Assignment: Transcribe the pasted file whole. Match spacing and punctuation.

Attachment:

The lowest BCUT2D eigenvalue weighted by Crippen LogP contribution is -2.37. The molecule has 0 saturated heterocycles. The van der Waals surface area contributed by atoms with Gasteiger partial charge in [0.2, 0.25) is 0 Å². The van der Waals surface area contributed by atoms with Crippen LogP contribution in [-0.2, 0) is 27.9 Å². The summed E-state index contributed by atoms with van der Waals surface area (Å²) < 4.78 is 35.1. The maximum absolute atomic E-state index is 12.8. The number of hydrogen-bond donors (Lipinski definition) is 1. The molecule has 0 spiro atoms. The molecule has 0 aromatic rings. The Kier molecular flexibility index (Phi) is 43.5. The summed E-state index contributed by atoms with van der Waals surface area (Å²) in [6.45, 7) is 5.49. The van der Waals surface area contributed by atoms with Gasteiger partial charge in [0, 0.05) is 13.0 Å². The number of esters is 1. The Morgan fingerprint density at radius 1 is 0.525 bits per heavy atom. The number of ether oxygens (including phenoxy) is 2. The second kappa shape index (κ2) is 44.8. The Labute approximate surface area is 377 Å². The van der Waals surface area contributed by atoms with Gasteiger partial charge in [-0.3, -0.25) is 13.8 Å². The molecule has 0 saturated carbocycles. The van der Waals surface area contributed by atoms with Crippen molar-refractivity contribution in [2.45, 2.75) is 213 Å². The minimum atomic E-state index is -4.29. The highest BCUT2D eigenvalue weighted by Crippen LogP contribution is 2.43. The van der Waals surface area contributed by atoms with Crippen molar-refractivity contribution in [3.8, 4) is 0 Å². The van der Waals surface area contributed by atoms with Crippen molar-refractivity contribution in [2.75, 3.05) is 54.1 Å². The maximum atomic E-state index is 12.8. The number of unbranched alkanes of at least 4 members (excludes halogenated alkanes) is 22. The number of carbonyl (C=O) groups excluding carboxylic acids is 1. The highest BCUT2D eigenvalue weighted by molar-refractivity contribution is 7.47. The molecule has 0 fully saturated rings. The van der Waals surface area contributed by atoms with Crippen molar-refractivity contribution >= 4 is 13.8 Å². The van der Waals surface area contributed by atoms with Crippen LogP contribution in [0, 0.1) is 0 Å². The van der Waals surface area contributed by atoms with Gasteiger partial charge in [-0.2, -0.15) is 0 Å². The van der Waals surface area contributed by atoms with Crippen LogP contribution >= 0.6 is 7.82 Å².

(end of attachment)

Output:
The lowest BCUT2D eigenvalue weighted by Crippen LogP contribution is -2.37. The molecule has 0 saturated heterocycles. The van der Waals surface area contributed by atoms with Gasteiger partial charge in [0.2, 0.25) is 0 Å². The van der Waals surface area contributed by atoms with Crippen LogP contribution in [-0.2, 0) is 27.9 Å². The summed E-state index contributed by atoms with van der Waals surface area (Å²) < 4.78 is 35.1. The maximum absolute atomic E-state index is 12.8. The number of hydrogen-bond donors (Lipinski definition) is 1. The molecule has 0 spiro atoms. The molecule has 0 aromatic rings. The Kier molecular flexibility index (Phi) is 43.5. The summed E-state index contributed by atoms with van der Waals surface area (Å²) in [6.45, 7) is 5.49. The van der Waals surface area contributed by atoms with Gasteiger partial charge in [0, 0.05) is 13.0 Å². The number of esters is 1. The Morgan fingerprint density at radius 1 is 0.525 bits per heavy atom. The number of ether oxygens (including phenoxy) is 2. The second kappa shape index (κ2) is 44.8. The Labute approximate surface area is 377 Å². The van der Waals surface area contributed by atoms with Gasteiger partial charge in [-0.3, -0.25) is 13.8 Å². The molecule has 0 saturated carbocycles. The van der Waals surface area contributed by atoms with Crippen molar-refractivity contribution in [2.45, 2.75) is 213 Å². The minimum atomic E-state index is -4.29. The highest BCUT2D eigenvalue weighted by Crippen LogP contribution is 2.43. The van der Waals surface area contributed by atoms with Crippen molar-refractivity contribution in [3.8, 4) is 0 Å². The van der Waals surface area contributed by atoms with Crippen molar-refractivity contribution in [2.75, 3.05) is 54.1 Å². The maximum atomic E-state index is 12.8. The number of unbranched alkanes of at least 4 members (excludes halogenated alkanes) is 22. The number of carbonyl (C=O) groups excluding carboxylic acids is 1. The highest BCUT2D eigenvalue weighted by molar-refractivity contribution is 7.47. The molecule has 0 fully saturated rings. The van der Waals surface area contributed by atoms with Crippen molar-refractivity contribution >= 4 is 13.8 Å². The van der Waals surface area contributed by atoms with Crippen LogP contribution in [0, 0.1) is 0 Å². The van der Waals surface area contributed by atoms with Gasteiger partial charge in [-0.2, -0.15) is 0 Å². The van der Waals surface area contributed by atoms with Crippen LogP contribution >= 0.6 is 7.82 Å².